Lifestyle & Culture

Weekend Fiction, Chapter 3: Bridges Ice Before Highways

STARTING IN HIGH SCHOOL, the mounting evidence that Benjy was using drugs naturally upset us both, but for different reasons. I was concerned that my bright and beautiful boy would end up living in a cardboard box, begging for food from strangers on the street. Carl feared Benjy would humiliate him and ruin his chances for the next step in his political
career. Shallow as that worry was, I could understand it. Carl’s heart is definitely in the right place: He has always fought for the underdog, he lives to see justice served, loves his
country, and is obsessed with the law. But as Carl himself often says, “In today’s superficial society, how things appear is of equal or greater importance than a politician’s rhetoric.”

That night after dinner Carl and I had a long talk about the Benjy problem. Our total lack of a plan made it clear that we would never have been issued a parenting license had one been required. “So, what are we going to do about this?” Carl asked, pushing away from the table and stepping out onto the back porch for a breath of air.

“I have no idea, I was hoping you’d think of something,” I said.

“Listen, maybe we should try one of those treatment programs, you know, the kind where they put the kid out in the wilderness for a few weeks?” Carl suggested this as if it would be good for Benjy, but I knew the real reason was that he wanted Benjy out of town for his upcoming re-election campaign.

“I guess it wouldn’t do to have your teenage son busted while you’re out shaking hands or kissing babies or whatever, would it, Mr. Mayor?” I said sarcastically.

“Actually, that would not be good, now that you bring it up. And don’t be so condescending–how would you like it if he messed up one of your fancy dinners?”

“Carl, can we please just talk about Benjy? What is he feeling, what is he doing? What if he’s using Ecstasy, or cocaine, or meth, whatever that is?” To me, the whole drug scene was an alien world of needles and vials and powder and pipes and hallucinations and death, all of which I had learned about in Hollywood movies starring Michael Douglas. Carl was a bit more practiced–he had actually smoked marijuana a few times in college, but since it aggravated his asthma he never pursued it, and thus neither one of us was what you’d call experienced.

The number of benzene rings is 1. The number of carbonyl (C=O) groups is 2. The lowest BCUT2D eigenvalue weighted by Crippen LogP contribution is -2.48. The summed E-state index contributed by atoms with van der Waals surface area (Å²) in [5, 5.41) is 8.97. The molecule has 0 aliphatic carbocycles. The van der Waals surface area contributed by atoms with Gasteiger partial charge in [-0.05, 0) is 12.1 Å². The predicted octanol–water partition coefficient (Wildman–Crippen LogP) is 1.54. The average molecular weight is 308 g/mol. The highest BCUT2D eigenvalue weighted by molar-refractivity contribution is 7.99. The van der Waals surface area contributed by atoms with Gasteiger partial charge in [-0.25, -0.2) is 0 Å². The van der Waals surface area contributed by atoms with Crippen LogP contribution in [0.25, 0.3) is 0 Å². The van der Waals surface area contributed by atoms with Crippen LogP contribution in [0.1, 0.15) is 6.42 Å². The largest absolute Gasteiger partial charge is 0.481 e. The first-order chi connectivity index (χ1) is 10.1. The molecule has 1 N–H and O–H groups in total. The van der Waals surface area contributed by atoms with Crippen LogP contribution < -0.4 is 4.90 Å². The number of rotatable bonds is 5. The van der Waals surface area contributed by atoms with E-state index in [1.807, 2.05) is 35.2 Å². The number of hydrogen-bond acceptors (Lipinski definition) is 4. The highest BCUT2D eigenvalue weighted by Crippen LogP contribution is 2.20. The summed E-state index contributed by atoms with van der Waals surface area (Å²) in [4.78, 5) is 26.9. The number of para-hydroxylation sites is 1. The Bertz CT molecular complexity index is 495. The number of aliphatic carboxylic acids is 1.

“Okay, I guess we have to sit him down and ask the hard questions. Make him take this seriously, or else,” said Carl.

“Or else what?”

“Or else he’s out of here! We send him away to one of those juvenile delinquent high schools. Look, the Benson girl turned out great, what’s her name? She was one step away from being a full-fledged hooker in the tenth grade when they rushed her off to that institute out in Utah. Now she’s a nun.”

“She is not a nun, she’s a counselor for underprivileged kids in New Haven,” I corrected him. “And her name is Lily.”

“Lily? That doesn’t ring a bell.”

“Well, her name used to be Samantha, but after she came back from the wilderness she changed it to Lily. She had a vision in the snow or something.”

“Oh, that sounds healthy. What do they give those kids?”

“I don’t know, Carl, but she’s fine now, and seems happy, at least according to her mother.”

“Well, she doesn’t date at all, according to her father, so I don’t know how happy she really is. Anyway, it doesn’t have to be that exact place, but you get my point.”

“Yes, I do. I suppose we should look into some of those places, although the idea of Benjy spending the winter alone in a snowdrift is not at all comforting. Maybe we should wait until spring.”